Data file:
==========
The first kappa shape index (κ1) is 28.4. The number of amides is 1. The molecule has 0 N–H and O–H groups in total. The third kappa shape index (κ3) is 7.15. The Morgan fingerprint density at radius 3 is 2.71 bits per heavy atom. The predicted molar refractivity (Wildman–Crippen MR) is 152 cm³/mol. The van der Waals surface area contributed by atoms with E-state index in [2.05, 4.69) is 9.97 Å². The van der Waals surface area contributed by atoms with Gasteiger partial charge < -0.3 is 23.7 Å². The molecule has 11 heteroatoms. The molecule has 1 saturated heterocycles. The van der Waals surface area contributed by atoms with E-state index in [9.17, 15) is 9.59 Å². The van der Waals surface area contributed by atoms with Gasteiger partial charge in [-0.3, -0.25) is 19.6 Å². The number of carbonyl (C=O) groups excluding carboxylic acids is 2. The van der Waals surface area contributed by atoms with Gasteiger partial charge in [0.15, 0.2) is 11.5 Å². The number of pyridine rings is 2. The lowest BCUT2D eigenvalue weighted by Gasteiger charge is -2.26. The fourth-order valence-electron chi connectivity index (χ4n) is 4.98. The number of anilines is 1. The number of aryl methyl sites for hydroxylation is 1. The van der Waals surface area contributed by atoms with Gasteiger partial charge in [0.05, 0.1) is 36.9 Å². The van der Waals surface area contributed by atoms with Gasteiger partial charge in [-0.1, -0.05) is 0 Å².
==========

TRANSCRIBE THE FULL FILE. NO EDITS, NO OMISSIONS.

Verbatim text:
The first kappa shape index (κ1) is 28.4. The number of amides is 1. The molecule has 0 N–H and O–H groups in total. The third kappa shape index (κ3) is 7.15. The Morgan fingerprint density at radius 3 is 2.71 bits per heavy atom. The predicted molar refractivity (Wildman–Crippen MR) is 152 cm³/mol. The van der Waals surface area contributed by atoms with E-state index in [2.05, 4.69) is 9.97 Å². The van der Waals surface area contributed by atoms with Gasteiger partial charge < -0.3 is 23.7 Å². The molecule has 11 heteroatoms. The molecule has 1 saturated heterocycles. The van der Waals surface area contributed by atoms with E-state index in [9.17, 15) is 9.59 Å². The van der Waals surface area contributed by atoms with Gasteiger partial charge in [-0.3, -0.25) is 19.6 Å². The number of carbonyl (C=O) groups excluding carboxylic acids is 2. The van der Waals surface area contributed by atoms with Gasteiger partial charge in [0.15, 0.2) is 11.5 Å². The number of pyridine rings is 2. The lowest BCUT2D eigenvalue weighted by Gasteiger charge is -2.26. The fourth-order valence-electron chi connectivity index (χ4n) is 4.98. The number of anilines is 1. The number of aryl methyl sites for hydroxylation is 1. The van der Waals surface area contributed by atoms with Gasteiger partial charge in [0.05, 0.1) is 36.9 Å². The van der Waals surface area contributed by atoms with Gasteiger partial charge in [-0.1, -0.05) is 0 Å².